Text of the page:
Are our lives too busy to study and and live a closer walk with God? Do we already know everything we need to know? I know a church that is declining which once thought that. I would really like to know why. I realize culture has changed many of our commitments, but one can only spend so much time watching TV, cell-phoning and I-Poding. Hmmmm.

Sunday, September 09, 2007

Wrinkle in Time

Madeleine L'Engle's most honored children's book (won the Newbery Award) was also her most censored. Wrinkle in Time was rejected 26 times before being published.

It ranks #12 on the the list of the "50 most banned Books." The book went through several rounds of publishers before Farrar, Giroux ageed to publish it. It has sold over 6 million copies, and is now one of the most popular of the older Newberys. Censorship came because of the inclusion of witches--Remember Mrs. Who, Mrs. Whatsit, and Mrs. Which? It was in her own words "a different book" than most written for children in that it was science fiction which featured evil as a big disembodied brain called "It." But it also had sprititual themes which adult censors failed to recognize.

A great mind is stilled and with God.

Saturday, September 08, 2007

Madeleine L'Engle

So sorry to hear of the death of Madeleine L'Engle, the celebrated children's author of Wrinkle in Time.

I appreciated and knew her as the author of spiritual books which lifted my spirit and challenged my thinking. I probably have more quotes from her in my journals than any other person. My spiritual formation group in Abilene shared many an hour meditating over her writings. Her book Walking on Water is my favorite. I shall miss her wisdom.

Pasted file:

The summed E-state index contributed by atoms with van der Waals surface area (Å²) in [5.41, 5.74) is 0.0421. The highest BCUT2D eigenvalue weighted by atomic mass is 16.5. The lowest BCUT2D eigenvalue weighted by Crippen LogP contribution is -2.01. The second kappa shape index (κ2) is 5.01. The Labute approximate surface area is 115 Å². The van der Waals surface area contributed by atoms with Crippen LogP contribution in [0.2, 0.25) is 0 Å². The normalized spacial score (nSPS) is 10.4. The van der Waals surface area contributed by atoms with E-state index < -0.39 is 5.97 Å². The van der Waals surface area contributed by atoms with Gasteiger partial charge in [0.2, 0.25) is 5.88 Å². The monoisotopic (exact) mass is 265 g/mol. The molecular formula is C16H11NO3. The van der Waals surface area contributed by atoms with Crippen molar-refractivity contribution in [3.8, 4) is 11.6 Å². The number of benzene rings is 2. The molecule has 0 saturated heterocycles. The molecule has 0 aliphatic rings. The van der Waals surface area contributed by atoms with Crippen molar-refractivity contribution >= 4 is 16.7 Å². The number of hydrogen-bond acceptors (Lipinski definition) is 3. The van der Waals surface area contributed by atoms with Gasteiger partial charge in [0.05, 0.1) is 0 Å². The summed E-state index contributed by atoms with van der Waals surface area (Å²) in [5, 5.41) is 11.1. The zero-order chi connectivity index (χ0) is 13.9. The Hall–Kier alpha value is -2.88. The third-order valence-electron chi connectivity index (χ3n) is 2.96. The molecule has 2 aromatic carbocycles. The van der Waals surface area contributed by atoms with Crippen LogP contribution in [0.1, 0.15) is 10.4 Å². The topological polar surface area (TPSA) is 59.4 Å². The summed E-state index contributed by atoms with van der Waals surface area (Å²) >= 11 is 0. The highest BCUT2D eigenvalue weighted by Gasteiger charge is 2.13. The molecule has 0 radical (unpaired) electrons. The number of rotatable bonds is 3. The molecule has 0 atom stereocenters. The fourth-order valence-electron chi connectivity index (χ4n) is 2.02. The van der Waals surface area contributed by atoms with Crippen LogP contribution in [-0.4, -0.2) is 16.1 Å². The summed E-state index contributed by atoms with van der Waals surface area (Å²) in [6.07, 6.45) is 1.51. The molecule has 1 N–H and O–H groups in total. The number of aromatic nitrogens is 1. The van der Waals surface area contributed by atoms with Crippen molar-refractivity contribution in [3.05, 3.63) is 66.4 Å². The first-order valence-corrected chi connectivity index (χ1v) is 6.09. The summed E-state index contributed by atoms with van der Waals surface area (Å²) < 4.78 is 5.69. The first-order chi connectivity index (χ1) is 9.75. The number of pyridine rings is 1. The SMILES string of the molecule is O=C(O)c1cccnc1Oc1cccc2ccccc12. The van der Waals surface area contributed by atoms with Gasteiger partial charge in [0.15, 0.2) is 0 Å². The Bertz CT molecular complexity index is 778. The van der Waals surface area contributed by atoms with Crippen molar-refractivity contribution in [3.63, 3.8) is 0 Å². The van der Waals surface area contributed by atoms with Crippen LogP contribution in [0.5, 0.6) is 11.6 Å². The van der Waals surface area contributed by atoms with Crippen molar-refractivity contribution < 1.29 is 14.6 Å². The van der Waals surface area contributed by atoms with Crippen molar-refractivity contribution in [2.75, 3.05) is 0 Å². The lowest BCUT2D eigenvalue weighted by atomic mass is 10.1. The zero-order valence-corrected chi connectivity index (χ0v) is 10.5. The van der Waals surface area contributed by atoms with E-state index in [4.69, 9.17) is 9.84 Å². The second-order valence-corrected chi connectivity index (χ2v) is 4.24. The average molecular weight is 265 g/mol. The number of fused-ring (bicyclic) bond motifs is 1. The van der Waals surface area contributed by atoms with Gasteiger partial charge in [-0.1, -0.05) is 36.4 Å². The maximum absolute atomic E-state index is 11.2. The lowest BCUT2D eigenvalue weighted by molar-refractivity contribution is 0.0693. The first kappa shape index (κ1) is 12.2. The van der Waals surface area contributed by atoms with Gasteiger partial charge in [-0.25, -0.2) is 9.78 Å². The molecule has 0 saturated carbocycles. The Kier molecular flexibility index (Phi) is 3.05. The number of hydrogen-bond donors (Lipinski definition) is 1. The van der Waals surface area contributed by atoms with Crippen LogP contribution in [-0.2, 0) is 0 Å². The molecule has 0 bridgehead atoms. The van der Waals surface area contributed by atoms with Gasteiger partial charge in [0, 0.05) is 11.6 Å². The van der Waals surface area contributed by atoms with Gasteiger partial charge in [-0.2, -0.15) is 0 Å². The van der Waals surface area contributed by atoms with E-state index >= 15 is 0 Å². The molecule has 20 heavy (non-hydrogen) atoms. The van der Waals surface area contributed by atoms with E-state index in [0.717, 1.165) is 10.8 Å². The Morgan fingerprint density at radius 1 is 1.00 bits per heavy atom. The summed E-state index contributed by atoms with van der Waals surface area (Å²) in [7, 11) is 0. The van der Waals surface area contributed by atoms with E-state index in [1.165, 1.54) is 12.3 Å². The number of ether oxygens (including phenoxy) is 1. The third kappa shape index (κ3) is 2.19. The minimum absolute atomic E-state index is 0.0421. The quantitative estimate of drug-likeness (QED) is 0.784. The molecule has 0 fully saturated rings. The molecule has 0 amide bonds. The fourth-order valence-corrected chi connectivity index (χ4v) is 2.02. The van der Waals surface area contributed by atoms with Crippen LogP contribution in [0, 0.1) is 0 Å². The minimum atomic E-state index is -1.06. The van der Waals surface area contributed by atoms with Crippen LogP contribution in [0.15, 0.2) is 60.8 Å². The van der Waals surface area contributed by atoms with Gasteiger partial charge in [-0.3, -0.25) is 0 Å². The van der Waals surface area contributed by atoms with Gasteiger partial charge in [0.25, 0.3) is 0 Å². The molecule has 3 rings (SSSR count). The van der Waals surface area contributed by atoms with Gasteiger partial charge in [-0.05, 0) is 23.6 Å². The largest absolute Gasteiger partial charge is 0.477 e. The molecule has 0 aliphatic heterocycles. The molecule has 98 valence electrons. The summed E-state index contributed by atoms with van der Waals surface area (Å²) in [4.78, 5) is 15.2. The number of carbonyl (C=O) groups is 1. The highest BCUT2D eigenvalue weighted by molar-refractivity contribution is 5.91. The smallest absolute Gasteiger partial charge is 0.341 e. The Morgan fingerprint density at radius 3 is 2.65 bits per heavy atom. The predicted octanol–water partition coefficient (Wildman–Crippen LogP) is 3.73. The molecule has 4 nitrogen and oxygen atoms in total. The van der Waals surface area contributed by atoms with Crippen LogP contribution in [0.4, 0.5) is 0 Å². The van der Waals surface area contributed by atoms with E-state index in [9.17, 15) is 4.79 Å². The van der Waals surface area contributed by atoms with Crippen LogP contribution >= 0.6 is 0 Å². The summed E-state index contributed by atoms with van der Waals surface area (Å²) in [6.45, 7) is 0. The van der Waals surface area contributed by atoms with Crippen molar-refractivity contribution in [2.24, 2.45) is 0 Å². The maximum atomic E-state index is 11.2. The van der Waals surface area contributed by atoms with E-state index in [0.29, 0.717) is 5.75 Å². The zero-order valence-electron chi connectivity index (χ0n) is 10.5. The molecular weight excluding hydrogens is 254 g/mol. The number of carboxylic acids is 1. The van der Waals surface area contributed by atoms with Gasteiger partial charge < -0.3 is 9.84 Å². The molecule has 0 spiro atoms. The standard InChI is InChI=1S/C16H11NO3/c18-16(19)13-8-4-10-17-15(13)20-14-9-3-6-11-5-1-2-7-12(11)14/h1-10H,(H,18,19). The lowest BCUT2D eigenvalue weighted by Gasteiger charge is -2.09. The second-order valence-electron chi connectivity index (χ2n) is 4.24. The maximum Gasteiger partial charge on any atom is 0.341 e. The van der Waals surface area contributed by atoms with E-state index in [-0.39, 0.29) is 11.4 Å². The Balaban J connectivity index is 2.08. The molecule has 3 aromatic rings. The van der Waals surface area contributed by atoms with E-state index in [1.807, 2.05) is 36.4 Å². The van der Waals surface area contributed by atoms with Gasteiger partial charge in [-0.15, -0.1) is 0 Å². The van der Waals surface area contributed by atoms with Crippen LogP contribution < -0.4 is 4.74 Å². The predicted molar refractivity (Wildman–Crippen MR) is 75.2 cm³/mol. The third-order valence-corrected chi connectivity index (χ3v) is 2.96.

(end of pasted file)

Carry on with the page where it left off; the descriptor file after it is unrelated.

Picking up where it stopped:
She died at age 89 day before yesterday. She had a stroke several years from which she never recovered.

Friday, September 07, 2007

Eating with the Family

Last Sunday we had a closer community setting than usual for the Lord's Supper.The church was asked to leave their seats and join small groups in participating all over the sanctuary.

Tim set the scene wonderfully; the praise team provided scene-enhancing music, and elders served the communion.

It was a rich time in which we actually got to look into each other's eyes, rather than at the back of heads. A time in which we could touch and hug each other as family. A time when we could breathe in the aroma of a family participating rather than just regimentally passing the elements down the pews.

Thursday, September 06, 2007


You know you are a grandparent when:

3 little munchkins (a redhead, a honey blonde, and strawberry blond )ring the doorbell to your heart and come in to stay.

You keep Juicy Juice in the fridge.

You make certain there is always sugarfree gum in your purse.

You buy things like frozen Chicken Nuggets ( which you would never touch) because the kids like them.

You save the little packets of sauce from Chick-Fil-A because the kids like to dip their CN in them.

You have a basket of toys in your closet even though your son is 37.

You are always on the look-out for Christmas stocking stuffers.

You buy holiday decorations that children would like (the current talking tree at Hallmark which plays the Adams Family theme.)